For seasonal work, work that you can do for a maximum of nine months per year, different rules may apply. You can be called up without a minimum call term, which means that the four day notification period does not apply. This may also be the case for the cancellation period of your contract. Please note that this is also mentioned in the CLA.
Severance payment for a zero-hour contract
When your zero-hour contract ends, you are entitled to severance pay. This is seen as dismissal.
Do you cancel your contract yourself, or are you dismissed by mutual consent? Then you are with a number of exceptions not entitled to severance pay.
Calculate your compensation
The calculation of your severance is slightly different for zero-hour contracts. Usually you calculate this based on your monthly salary, but with a zero-hours contract you will, of course, be paid per hour and have no fixed hours. That is why you look at how much you have worked on average per month.
Multiply the number of hours you worked on average by your hourly wage. You take a third of the amount that comes out of this and divide that by twelve. When you multiply that by the number of months you have worked, you get the severance payment to which you are entitled.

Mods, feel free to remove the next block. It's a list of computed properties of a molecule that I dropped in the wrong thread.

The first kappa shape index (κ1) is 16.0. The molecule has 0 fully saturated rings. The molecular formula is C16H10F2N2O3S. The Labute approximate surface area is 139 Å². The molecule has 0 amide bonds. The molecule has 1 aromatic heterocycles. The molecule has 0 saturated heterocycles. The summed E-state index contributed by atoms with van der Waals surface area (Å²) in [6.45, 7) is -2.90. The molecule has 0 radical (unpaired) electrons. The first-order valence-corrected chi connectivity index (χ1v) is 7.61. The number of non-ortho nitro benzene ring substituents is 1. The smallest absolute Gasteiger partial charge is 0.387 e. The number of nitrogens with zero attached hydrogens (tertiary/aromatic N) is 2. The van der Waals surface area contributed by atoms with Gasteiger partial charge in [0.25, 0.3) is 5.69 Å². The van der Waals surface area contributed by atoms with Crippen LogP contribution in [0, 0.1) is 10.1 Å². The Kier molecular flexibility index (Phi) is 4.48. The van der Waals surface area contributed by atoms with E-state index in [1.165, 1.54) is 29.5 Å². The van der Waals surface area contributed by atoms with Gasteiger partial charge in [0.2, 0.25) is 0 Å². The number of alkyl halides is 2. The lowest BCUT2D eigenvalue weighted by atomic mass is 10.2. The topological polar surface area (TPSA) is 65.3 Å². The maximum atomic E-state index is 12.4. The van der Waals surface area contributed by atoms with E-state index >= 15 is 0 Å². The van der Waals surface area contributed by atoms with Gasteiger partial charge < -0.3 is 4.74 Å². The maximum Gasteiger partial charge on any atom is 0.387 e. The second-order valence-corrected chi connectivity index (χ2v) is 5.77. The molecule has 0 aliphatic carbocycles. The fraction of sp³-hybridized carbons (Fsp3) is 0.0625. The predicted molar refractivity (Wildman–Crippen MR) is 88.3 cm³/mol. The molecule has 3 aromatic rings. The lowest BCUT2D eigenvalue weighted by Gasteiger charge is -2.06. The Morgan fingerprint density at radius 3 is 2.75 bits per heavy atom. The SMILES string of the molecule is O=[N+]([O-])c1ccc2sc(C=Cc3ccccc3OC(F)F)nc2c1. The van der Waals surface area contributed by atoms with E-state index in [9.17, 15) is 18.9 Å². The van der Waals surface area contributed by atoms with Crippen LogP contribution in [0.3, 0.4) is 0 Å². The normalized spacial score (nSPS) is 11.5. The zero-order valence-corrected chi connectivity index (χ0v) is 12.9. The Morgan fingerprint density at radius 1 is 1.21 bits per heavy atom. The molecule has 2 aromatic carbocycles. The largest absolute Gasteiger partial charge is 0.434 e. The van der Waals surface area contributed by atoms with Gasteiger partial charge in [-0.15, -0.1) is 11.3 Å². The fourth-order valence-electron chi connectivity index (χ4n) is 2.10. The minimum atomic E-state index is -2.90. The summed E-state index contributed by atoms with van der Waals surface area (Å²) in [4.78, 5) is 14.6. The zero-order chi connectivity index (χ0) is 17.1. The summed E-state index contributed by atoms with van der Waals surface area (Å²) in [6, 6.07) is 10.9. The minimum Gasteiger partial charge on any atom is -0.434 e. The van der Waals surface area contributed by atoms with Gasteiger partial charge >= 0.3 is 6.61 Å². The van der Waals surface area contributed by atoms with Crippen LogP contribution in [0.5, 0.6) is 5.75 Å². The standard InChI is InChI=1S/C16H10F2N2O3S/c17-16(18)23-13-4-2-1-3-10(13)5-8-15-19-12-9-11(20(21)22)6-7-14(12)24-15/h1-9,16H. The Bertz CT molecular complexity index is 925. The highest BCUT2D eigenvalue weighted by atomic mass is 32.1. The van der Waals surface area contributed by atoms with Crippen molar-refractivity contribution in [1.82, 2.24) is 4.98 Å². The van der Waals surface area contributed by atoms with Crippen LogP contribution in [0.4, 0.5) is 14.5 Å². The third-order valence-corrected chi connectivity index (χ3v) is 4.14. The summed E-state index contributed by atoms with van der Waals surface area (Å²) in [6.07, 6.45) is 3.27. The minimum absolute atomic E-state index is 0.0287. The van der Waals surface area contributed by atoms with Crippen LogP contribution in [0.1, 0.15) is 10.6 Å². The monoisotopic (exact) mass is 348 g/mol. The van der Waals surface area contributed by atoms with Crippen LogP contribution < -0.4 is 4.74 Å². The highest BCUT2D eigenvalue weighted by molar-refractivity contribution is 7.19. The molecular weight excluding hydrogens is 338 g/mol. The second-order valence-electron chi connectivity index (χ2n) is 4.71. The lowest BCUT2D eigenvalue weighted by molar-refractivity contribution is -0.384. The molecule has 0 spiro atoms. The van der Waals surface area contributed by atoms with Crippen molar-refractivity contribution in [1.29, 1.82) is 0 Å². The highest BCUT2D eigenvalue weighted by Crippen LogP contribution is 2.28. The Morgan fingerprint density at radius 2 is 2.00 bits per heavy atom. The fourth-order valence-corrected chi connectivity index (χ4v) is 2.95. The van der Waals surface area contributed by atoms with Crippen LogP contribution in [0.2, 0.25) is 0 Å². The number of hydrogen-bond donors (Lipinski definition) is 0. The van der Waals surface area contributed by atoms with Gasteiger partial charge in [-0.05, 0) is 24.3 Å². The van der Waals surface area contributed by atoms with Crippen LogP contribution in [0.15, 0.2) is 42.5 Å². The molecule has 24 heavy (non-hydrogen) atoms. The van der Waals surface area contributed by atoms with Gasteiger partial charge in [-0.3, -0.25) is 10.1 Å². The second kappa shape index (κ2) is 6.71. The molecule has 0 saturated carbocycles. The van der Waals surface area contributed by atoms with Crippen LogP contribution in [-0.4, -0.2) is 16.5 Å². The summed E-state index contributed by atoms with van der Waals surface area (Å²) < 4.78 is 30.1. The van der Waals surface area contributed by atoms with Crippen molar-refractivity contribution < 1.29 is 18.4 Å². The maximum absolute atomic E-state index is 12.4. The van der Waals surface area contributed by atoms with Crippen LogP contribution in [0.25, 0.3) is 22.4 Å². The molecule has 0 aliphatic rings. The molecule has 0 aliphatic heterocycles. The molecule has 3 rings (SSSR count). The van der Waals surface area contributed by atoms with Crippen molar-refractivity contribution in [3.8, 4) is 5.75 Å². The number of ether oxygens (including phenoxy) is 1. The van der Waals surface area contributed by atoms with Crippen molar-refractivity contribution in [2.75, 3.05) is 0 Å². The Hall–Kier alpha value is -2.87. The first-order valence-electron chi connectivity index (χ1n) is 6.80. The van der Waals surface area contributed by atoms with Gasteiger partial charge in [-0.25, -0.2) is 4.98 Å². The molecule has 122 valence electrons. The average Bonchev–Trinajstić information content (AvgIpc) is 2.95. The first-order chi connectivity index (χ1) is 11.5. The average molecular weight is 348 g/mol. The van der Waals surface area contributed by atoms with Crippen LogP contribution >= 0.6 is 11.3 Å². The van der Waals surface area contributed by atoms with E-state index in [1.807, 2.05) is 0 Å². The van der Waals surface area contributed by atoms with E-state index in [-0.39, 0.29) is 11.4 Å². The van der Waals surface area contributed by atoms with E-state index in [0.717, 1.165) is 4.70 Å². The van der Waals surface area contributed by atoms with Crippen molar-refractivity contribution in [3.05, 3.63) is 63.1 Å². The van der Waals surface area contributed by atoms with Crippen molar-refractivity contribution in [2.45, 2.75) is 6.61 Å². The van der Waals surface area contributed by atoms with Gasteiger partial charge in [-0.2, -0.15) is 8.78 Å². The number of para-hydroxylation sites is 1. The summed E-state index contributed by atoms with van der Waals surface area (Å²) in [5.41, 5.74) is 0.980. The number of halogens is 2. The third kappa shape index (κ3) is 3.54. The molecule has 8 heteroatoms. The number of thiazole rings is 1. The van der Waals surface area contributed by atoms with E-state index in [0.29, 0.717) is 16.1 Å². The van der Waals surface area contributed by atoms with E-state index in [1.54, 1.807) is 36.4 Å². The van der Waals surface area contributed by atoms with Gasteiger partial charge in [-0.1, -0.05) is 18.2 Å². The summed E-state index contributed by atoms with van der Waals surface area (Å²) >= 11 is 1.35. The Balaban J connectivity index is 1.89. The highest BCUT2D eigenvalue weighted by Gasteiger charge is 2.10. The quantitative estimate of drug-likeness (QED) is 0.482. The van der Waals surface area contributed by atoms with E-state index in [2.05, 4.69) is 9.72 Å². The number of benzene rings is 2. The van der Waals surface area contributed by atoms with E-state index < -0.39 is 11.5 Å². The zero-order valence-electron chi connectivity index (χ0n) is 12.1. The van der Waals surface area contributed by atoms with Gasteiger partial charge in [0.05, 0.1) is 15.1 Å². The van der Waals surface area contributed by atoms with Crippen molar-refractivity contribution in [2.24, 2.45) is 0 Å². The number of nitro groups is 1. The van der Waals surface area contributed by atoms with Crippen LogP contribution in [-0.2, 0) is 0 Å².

For example, you have been employed for six months and have worked an average of 80 hours per month with an hourly wage of 10 euros.
Then you calculate 80 times 10: 80 x 10 = 800.
You take a third of that amount: 800/3 = 266,67
This amount is divided by the twelve months of the year: 266,67/12 = 22,22
You multiply this amount with the number of months worked, in this case 6, so: 22,22 x 6 = 133,33
133,33 euro is jouw ontslagvergoeding.
Got fired with a zero-hour contract?
If your zero-hours contract has not been renewed you are likely entitled to severance pay. Has your contract been terminated in a different way, but do you think you are entitled to severance pay? In both cases, we can help you to find out what you are entitled to and claim your severance payment.
We often use the term severance pay instead of the official term transition payment. This is because people will understand it more easily that way. Want to know more?
Alweer anderhalf jaar hebben we te maken met de WAS en de daarbij behorende transitievergoeding. Met de invoering in 2020 heeft deze ontslagvergoeding zijn intrede gemaakt. Toch blijkt keer op keer dat mensen deze regels erg lastig vinden en niet erg snappen. Veel werknemers waarvan de baan stopt, vergeten deze vergoeding bij hun vorige werkgever […]
De economie gaat weer open, maar veel bedrijven hebben nog openstaande schulden. Wat betekent dit straks voor de werknemers?
Flexwerkers en gastarbeiders worden vaak slecht behandeld door hun werkgevers van het uitzendbureau. Het is hoog tijd dat dat stopt!